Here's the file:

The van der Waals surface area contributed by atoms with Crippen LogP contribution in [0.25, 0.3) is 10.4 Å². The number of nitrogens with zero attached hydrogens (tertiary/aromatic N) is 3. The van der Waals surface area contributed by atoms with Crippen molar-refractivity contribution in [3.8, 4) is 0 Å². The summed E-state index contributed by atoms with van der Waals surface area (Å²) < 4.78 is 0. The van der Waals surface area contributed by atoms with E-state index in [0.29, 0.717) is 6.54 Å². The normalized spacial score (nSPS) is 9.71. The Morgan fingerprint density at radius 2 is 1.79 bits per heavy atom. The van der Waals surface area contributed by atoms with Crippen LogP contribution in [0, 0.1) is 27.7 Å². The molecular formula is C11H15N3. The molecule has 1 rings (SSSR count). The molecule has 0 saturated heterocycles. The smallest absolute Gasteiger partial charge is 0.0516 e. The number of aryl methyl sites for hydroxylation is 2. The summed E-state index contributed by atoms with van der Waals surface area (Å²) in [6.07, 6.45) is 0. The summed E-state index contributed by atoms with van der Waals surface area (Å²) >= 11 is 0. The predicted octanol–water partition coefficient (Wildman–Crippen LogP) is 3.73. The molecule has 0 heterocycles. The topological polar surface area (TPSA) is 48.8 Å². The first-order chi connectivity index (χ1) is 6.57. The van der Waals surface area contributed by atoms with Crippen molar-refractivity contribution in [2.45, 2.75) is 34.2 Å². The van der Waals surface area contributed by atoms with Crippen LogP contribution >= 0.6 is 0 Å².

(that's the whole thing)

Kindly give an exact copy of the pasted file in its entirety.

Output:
The van der Waals surface area contributed by atoms with Crippen LogP contribution in [0.25, 0.3) is 10.4 Å². The number of nitrogens with zero attached hydrogens (tertiary/aromatic N) is 3. The van der Waals surface area contributed by atoms with Crippen molar-refractivity contribution in [3.8, 4) is 0 Å². The summed E-state index contributed by atoms with van der Waals surface area (Å²) < 4.78 is 0. The van der Waals surface area contributed by atoms with E-state index in [0.29, 0.717) is 6.54 Å². The normalized spacial score (nSPS) is 9.71. The Morgan fingerprint density at radius 2 is 1.79 bits per heavy atom. The van der Waals surface area contributed by atoms with Crippen LogP contribution in [0, 0.1) is 27.7 Å². The molecular formula is C11H15N3. The molecule has 1 rings (SSSR count). The molecule has 0 saturated heterocycles. The smallest absolute Gasteiger partial charge is 0.0516 e. The number of aryl methyl sites for hydroxylation is 2. The summed E-state index contributed by atoms with van der Waals surface area (Å²) in [6.07, 6.45) is 0. The summed E-state index contributed by atoms with van der Waals surface area (Å²) >= 11 is 0. The predicted octanol–water partition coefficient (Wildman–Crippen LogP) is 3.73. The molecule has 0 heterocycles. The topological polar surface area (TPSA) is 48.8 Å². The first-order chi connectivity index (χ1) is 6.57. The van der Waals surface area contributed by atoms with Crippen molar-refractivity contribution in [2.45, 2.75) is 34.2 Å². The van der Waals surface area contributed by atoms with Crippen LogP contribution >= 0.6 is 0 Å².